Made of Steele

Rachael Steele

By Patricia O’Dell

“I ended up in fundraising completely by accident,” recounts Rachael Steele of her 38-year career. “I started working for Kit Bond as deputy campaign manager and raised $1 million, which at that time was a lot. The fundraising was very grassroots. I just stepped up and said, “‘Yes, I’ll do that.'”

Steele, senior director of major gifts for UMKC’s School of Computing and Engineering and recipient of the Mid-America Chapter of the Association of Fundraising Professionals (AFP) 2017 Excellence in Fundraising Award, has been stepping up ever since. Following Bond’s campaign, she went to work at Children’s Mercy Hospital as associate development director and director of planned giving.  She recalls that it was a remarkable opportunity.

“I fell in love with fundraising at Children’s Mercy,” she says. “It wasn’t just the mission of the organization, but the amazing community volunteers who took the time to mentor me: Marion Kramer, Adele Hall, Laura Cray, Anita Gorman. They provided a focused mentorship, but they also modeled giving back, professionalism, volunteerism and the ability to make a difference. They were an inspiration.

A stint with former U.S. Sen. John C. Danforth began as fundraising, but grew to include relationship building with community leaders and constituent services and proved to be equally significant.

“All my success goes back to Jack Danforth’s belief in me,” Steele says. “His believing in me gave me confidence. He was a great model. Jack taught me it was OK to say, “‘I don’t know.'”

Steele joined the UMKC Foundation in 2010 to increase the capability of the School of Education.

“I work for organizations for which I have a personal passion,” Steele says. “To a great degree this usually means supporting the underserved. The School of Education’s purpose is to prepare teachers, administrators and counselors for success in urban schools. This basically continued the work I had been doing.”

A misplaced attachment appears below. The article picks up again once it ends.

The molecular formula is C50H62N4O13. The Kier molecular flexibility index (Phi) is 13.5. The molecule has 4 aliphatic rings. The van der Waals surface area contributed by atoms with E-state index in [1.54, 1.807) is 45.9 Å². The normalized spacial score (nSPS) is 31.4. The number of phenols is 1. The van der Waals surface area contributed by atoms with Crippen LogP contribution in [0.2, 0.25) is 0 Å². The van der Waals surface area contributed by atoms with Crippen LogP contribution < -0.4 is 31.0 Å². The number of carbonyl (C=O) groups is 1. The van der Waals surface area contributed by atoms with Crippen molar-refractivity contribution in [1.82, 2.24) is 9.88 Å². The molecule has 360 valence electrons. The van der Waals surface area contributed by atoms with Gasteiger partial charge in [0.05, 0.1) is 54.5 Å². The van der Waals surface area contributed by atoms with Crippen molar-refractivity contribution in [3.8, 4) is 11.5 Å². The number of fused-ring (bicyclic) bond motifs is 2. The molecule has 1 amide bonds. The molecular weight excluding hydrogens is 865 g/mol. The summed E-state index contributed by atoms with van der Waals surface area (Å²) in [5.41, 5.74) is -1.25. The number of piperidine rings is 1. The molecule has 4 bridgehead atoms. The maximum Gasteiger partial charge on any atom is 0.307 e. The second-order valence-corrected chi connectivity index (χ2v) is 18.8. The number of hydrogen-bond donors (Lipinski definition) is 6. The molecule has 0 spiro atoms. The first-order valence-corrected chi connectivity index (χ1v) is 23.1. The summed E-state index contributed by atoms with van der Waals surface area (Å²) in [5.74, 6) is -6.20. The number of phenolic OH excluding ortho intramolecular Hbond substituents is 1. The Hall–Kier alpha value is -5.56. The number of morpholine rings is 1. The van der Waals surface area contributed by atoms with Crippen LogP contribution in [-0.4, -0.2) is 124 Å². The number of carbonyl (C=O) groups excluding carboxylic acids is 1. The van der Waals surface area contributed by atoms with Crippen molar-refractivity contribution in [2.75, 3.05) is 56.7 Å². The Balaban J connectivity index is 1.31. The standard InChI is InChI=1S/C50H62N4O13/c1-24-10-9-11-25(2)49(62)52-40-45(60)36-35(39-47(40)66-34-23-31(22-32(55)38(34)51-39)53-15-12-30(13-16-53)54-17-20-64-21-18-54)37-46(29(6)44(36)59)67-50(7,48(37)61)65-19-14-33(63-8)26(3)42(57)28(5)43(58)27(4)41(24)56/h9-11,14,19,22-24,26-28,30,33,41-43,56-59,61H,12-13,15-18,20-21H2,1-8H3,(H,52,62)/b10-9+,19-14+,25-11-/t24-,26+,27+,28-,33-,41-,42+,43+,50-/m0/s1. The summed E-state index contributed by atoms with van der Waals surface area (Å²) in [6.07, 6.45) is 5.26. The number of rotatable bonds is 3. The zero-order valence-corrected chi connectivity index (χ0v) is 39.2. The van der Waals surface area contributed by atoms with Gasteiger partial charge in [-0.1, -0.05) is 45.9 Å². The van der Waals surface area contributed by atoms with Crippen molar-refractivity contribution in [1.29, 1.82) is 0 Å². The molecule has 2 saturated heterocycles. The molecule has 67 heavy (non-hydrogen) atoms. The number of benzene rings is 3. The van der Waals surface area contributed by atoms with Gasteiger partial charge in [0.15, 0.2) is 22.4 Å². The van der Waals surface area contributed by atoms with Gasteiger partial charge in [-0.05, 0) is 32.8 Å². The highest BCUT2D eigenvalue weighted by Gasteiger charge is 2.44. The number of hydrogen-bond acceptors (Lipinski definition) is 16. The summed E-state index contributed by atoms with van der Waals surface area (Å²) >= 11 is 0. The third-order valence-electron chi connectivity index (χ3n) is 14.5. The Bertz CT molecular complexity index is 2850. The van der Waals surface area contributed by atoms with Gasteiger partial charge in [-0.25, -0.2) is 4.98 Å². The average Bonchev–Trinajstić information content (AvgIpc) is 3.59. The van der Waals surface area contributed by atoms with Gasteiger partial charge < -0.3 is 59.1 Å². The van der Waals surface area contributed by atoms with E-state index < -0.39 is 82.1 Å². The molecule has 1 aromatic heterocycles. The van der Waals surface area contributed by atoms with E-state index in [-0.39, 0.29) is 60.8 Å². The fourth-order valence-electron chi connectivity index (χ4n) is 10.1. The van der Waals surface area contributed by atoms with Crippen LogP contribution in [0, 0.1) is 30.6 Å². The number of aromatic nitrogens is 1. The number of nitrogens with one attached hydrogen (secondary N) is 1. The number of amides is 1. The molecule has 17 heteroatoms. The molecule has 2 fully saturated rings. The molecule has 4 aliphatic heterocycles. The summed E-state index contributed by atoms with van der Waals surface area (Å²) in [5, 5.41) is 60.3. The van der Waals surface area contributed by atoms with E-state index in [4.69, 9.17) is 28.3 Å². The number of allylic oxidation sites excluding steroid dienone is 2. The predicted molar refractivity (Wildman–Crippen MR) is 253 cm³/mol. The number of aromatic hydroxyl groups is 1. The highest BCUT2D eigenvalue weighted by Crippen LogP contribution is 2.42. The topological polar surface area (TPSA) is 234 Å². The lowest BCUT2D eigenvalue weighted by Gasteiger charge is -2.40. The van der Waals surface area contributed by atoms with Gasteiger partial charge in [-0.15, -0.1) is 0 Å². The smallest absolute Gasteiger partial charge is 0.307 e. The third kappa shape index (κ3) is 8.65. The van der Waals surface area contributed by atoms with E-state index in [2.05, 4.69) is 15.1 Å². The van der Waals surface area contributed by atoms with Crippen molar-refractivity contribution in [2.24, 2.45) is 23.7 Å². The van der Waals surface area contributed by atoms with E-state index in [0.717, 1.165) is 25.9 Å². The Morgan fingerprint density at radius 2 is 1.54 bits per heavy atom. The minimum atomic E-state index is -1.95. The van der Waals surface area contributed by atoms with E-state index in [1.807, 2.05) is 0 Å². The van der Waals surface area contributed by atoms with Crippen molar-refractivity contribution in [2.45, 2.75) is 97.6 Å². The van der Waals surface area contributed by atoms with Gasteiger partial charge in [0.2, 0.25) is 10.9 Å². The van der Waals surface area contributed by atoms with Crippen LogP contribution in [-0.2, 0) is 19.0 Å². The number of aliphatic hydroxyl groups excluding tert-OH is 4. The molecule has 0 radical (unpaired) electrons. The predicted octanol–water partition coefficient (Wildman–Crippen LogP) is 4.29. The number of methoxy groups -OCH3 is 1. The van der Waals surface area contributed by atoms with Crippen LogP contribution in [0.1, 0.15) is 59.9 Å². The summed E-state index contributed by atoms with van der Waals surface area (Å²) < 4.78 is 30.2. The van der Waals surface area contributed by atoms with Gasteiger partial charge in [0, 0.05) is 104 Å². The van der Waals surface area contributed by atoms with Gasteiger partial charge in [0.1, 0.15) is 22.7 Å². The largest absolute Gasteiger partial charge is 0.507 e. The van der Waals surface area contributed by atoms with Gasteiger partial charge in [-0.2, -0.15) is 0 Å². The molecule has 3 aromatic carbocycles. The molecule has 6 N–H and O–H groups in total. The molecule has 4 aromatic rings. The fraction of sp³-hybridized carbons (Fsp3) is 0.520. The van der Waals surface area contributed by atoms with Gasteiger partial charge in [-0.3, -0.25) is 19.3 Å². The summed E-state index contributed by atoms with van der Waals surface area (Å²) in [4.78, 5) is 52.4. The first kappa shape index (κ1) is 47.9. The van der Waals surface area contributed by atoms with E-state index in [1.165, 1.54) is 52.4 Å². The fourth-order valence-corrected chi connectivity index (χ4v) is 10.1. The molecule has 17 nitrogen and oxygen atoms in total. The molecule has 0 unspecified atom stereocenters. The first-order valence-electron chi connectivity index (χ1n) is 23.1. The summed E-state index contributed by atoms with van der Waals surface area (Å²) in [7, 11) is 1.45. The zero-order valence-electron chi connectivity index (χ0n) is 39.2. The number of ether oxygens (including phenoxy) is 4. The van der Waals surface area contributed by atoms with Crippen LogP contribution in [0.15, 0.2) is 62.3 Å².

When the UMKC School of Computing and Engineering committed to construct a new facility to accommodate the school’s burgeoning enrollment, Steele wanted to be a part of that project.

“I like to build things,” she says.

Steele understands that the key to partnerships, especially on big projects, is developing relationships with donors.

“I’m not a salesman. It’s not my job to decide. I’m not judgmental about what a donor should or shouldn’t support. It’s important that it should be mutually beneficial for the donor and the organization.”

Jennifer Ingraham, UMKC Foundation assistant vice president, believes Steele is an inspiring model for others in the field. Ingraham nominated Steele for the AFP award, which will be presented at the AFP Mid-America Chapter’s National Philanthropy Day 2017 on Thursday, Nov. 9

“Donors working with Rachael will stay committed to a project in large part because of how she manages the relationship,” Ingraham says. “She always works with the utmost respect. Donors know they can trust her.”

In addition to her donor relationships, Steele is focused on providing the type of mentorship she received when she started in the business. Based on her leadership, the Foundation instituted a mentoring program for the newest team members.

“This provides a peer resource who can coach on best practice solutions for day-to-day challenges,” says Ingraham. “This creates a great sense of comradery.”

Ever evolving, Steele is leaving the Foundation to return to consulting.

“I see myself as a middleman,” says Steele. “I’ve worked over my lifetime to help organizations achieve their goals with donors and connect donors to causes that they’re passionate about. It’s all about connection.”